From dankwiki

The Display Data Channel is carried on three pins in HDMI, DVI and (modern) VGA cables (a VGA monitor implementing DDC or DDC2 will set the 9th (KEY) pin to +5V. To read the DDC information, use ddcprobe (requires root). To manipulate these settings, use ddccontrol from the ddccontrol package. There exist three DDC protocols (standardized by the VESA consortium):

  • DDC1 - A unidirectional (display to host only) serial comm system which provides basic display ID and feature support information (including supported timings, display size, colorimetry and gamma, etc.) to the host. This uses pin 12 on the 15-pin "VGA" connector as a data line.
  • DDC2B - Adds clock (pin 15) and return (pin 11) to enable at least ID information to be obtained via an I²C interface. I²C is a bidirectional interface, but display control via DDC2B is not defined at this time.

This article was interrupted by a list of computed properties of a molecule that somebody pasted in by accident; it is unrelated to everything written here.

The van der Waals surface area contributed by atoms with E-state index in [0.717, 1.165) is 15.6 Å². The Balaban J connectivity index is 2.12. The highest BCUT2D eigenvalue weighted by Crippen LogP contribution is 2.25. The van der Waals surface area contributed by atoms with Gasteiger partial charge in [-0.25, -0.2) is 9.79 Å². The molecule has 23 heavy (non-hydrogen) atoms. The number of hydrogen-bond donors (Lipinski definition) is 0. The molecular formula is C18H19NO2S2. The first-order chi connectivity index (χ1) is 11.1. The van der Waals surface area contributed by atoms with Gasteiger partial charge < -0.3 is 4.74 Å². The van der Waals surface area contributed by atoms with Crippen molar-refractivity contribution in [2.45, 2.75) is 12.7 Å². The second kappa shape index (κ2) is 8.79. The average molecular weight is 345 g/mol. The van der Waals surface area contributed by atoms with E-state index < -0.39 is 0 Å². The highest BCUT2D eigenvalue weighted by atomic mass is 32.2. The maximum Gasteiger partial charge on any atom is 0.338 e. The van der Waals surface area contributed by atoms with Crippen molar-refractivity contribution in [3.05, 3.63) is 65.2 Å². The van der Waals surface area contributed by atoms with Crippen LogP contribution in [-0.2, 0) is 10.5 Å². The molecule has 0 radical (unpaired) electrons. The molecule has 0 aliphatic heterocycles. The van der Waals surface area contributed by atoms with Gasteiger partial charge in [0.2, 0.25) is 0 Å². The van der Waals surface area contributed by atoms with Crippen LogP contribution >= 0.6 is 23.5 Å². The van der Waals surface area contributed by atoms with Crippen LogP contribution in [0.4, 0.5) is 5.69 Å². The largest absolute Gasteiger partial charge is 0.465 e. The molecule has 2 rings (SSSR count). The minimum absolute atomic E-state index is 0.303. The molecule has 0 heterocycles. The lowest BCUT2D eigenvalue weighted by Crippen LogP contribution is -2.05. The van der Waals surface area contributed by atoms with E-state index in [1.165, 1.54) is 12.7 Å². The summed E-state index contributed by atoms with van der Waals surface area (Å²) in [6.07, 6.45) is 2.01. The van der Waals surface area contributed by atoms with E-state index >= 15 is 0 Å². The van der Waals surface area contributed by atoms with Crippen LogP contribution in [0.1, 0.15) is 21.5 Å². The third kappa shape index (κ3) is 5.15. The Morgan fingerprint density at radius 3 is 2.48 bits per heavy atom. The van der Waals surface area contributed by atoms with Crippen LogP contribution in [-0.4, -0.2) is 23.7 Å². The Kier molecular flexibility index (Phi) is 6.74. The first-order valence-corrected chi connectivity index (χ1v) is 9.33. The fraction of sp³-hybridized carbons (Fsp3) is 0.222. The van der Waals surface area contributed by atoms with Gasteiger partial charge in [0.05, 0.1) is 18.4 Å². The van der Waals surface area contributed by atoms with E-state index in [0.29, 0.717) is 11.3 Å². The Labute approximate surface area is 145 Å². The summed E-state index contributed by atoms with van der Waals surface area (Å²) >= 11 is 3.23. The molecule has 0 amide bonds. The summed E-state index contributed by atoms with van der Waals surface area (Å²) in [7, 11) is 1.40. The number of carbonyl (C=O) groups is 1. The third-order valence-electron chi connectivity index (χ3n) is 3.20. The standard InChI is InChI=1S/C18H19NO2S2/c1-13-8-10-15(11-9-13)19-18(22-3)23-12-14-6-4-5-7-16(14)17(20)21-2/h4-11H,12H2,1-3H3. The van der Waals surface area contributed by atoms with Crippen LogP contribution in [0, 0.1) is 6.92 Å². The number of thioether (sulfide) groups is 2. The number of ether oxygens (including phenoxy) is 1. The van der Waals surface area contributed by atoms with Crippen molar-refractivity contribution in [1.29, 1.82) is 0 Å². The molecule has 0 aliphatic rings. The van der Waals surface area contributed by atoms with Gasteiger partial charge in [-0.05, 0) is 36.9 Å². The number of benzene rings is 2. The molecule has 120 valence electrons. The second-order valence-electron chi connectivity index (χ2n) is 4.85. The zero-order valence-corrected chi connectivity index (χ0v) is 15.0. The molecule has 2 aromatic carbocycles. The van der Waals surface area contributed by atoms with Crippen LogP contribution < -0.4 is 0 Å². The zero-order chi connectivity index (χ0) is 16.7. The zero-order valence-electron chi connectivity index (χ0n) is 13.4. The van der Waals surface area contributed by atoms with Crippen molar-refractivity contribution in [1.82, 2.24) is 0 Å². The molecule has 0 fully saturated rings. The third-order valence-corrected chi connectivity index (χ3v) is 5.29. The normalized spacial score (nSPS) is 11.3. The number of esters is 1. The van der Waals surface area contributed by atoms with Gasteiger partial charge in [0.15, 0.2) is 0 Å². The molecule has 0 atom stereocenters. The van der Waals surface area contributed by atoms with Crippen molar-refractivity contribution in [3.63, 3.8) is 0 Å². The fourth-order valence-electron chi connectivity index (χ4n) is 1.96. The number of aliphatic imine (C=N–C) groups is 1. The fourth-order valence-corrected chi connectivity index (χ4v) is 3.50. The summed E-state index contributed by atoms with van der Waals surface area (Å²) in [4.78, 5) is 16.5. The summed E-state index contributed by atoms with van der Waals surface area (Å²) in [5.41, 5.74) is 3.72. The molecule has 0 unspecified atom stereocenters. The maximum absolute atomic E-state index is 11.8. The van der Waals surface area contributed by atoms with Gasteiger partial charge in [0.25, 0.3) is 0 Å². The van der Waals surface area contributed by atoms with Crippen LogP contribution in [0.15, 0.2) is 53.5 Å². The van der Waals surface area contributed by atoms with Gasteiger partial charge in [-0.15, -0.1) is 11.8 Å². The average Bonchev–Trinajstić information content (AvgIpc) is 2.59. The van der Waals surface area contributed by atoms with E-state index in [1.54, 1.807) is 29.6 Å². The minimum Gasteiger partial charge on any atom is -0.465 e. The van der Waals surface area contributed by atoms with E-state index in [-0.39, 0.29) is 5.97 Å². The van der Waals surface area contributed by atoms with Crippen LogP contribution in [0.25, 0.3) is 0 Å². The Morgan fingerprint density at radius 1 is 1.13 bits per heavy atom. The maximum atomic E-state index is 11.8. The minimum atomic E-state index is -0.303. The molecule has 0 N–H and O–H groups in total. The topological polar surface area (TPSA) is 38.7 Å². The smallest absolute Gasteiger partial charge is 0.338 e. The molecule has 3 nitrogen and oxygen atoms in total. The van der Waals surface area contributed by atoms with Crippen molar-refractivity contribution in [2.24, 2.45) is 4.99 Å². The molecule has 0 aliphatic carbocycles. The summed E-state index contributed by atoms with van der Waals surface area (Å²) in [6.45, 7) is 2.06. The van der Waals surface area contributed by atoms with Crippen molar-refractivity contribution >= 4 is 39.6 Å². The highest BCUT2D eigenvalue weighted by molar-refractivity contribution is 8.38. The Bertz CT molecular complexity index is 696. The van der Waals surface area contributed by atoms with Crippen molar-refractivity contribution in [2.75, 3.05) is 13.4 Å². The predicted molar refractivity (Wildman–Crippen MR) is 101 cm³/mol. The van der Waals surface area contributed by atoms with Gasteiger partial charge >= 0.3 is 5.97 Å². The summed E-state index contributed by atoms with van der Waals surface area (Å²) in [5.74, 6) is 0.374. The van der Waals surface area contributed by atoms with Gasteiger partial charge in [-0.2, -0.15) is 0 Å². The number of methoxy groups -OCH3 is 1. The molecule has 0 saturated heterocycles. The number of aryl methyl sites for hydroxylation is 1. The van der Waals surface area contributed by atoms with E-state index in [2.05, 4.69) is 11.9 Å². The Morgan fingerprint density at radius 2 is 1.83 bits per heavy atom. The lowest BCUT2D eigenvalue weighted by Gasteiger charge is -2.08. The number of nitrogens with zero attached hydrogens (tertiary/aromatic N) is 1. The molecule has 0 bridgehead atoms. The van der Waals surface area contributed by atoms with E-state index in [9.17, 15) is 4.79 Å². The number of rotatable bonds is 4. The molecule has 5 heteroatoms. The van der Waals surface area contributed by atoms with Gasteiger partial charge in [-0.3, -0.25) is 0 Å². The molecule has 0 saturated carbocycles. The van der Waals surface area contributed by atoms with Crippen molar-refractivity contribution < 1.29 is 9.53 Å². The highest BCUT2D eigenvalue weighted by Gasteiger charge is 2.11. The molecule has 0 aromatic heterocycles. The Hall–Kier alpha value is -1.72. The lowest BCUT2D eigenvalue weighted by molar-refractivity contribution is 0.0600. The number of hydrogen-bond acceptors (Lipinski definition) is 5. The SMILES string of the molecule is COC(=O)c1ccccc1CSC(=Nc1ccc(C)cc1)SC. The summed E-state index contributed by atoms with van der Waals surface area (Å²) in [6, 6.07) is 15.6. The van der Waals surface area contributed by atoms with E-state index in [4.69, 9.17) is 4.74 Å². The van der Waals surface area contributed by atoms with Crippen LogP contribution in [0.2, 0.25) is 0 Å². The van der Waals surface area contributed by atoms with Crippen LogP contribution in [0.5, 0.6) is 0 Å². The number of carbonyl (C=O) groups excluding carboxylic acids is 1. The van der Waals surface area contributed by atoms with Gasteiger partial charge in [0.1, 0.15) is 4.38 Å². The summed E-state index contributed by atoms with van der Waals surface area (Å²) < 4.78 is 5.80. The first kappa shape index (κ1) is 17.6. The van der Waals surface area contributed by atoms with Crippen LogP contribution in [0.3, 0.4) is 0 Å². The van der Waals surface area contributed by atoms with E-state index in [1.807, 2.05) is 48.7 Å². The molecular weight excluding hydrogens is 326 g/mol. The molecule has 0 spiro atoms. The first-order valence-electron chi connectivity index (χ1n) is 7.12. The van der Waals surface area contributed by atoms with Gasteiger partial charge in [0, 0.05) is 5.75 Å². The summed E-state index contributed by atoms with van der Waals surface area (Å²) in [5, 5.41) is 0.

• DDC2AB - Full ID and control of the monitor via ACCESS.bus. As ACCESS.bus is basically a command and protocol definition on top of the I²C hardware interface, this uses the same lines as DDC2B.

The data to be returned over DDC is stored in EDID format.

When it doesn't work

Sometimes, despite hardware support, DDC breaks down. This usually manifests as bad settings in X, especially regarding viewing dimensions (DisplaySize) and DPI (DPI, NVIDIA-specific option). Look at xdpyinfo to see what X believes the settings to be. DisplaySize is described in millimeters (25.4 per inch).

  • Extract H*V from a diagonal length using the Pythagorean Theorem and the resolution ratio
  • Divide H and V by their appropriate resolutions to get the DPI

See also